Jerk It!

ILA Jerk It Undercurrents February 2014I’ve long been a fan of May Can Theatre and its three talented artists, Cory Thibert, Tony Adams and Madeleine Boyes-Manseau. They’re young and fearless, so I was quite excited to hear that they were bringing their “Jerk It” project to this year’s edition of the undercurrents festival. I was even more excited when they asked me to be one of their readers.

The idea behind the project was straightforward: to present readings of a series of anonymously crowd-sourced first-hand accounts of masturbation. Each story was given to a different reader – generally with no regard to gender. So when I received my story I discovered that mine was about a young woman. It wasn’t particularly racy, either. Rather, it was a sad and poignant tale about coming of age.

Each presentation featured different readers and stories. In my case, I shared the stage with three other readers – Cory, as well as Peter Froehlich and Catriona Leger, both of whom I’ve worked with on other projects. Each story was unique and wonderfully presented by the readers, and I’m sure many in the audience would agree that the readings were a highlight of the festival.

For myself, it was a (rare) occasion to stand on the stage rather than off to the side and to present someone else’s work rather than my own. While it was fun, it was also a reminder of how intimate the relationship is between the written words and the oral interpretation of them. I will never know who wrote the story I read, but I feel a connection to her and did my best to do her words justice.

Listening In

One of the fun bits about being playwright in residence at GCTC is that I get to poke my head in on a number of interesting projects going on elsewhere in that nice building at Holland and Wellington.

In the present instance, this means accepting the invitation to sit in on some development work for a show called “The Ladies of the Lake,” which will be premiering at the undercurrents festival in February. LotL, as the folks doing the creating are calling it, went into a phase that they’re calling “final pre-production workshop” over the weekend and I was asked to offer my impressions as someone unfamiliar with the work that’s been done on the show to date.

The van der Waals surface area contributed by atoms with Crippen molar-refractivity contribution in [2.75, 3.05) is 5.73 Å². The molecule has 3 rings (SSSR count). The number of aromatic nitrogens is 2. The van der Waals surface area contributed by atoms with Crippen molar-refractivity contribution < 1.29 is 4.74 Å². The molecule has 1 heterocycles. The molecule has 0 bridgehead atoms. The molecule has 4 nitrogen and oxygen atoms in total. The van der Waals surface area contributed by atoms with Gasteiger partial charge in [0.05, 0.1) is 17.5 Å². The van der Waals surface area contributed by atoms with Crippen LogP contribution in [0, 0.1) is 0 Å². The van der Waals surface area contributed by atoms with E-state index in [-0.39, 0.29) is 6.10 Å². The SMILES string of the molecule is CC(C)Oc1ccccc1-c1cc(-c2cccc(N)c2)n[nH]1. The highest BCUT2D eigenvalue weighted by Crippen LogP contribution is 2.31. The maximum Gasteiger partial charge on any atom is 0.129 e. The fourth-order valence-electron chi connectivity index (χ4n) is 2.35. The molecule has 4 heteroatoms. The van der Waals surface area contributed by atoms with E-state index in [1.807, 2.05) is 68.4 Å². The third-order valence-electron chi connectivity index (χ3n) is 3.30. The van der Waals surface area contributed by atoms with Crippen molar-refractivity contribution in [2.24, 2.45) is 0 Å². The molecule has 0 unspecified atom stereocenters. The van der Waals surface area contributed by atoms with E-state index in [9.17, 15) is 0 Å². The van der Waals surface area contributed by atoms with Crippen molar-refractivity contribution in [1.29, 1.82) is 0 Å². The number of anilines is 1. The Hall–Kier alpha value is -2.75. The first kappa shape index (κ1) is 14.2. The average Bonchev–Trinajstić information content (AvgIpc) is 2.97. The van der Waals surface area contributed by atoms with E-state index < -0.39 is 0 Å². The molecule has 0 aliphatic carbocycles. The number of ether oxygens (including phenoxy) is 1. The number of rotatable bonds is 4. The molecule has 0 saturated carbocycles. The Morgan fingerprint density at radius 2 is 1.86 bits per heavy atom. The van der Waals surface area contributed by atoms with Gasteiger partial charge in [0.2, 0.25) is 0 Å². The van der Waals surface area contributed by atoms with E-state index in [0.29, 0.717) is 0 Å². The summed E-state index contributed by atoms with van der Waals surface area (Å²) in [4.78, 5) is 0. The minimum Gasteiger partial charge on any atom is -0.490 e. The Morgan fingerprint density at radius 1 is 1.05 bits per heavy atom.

The opportunity was appealing for a couple of reasons. First of all, it was a chance to work with an enormously talented group of artists – Kate Smith, Catriona Leger, John Doucet and Nicolas Alain. Second, I think I was able to make some helpful contributions as the group worked through various issues in the development of the production. Third, it was a chance to learn from someone else’s work as I move forward with my own projects.

This can be a slightly tricky task. Kate, who is in the midst of writing the script for the show, observed at the outset how useful it would be to get feedback from someone who’s coming to the table without any preconceptions or other investments in the project, someone who listens in and says “This is how it looks to me.” Whether how it looks to me coincides at all with what she hoped to say, and whether that matters in any way, then becomes the chewy substance of a conversation that she can then digest and act on as she sees fit.

In short, I get to ask a lot of questions and she gets to worry about the answers.

Which is a wonderful process, actually, and a lot of what I get out of it is a sense of what questions to ask myself in my own writing – and to value all the more the generosity of colleagues who read my work and offer their thoughts on how to improve it.

And by the way, I’m also happy to report that I found the project to be very exciting and can’t wait to see how it develops further – I think it’s going to be a terrific show. These folks have an interesting story to tell and there was a great rapport and chemistry in the room that will help them immeasurably as they tell that story together.

Here’s how it looked to director Catriona Leger, who was sneakily taking pictures while we worked.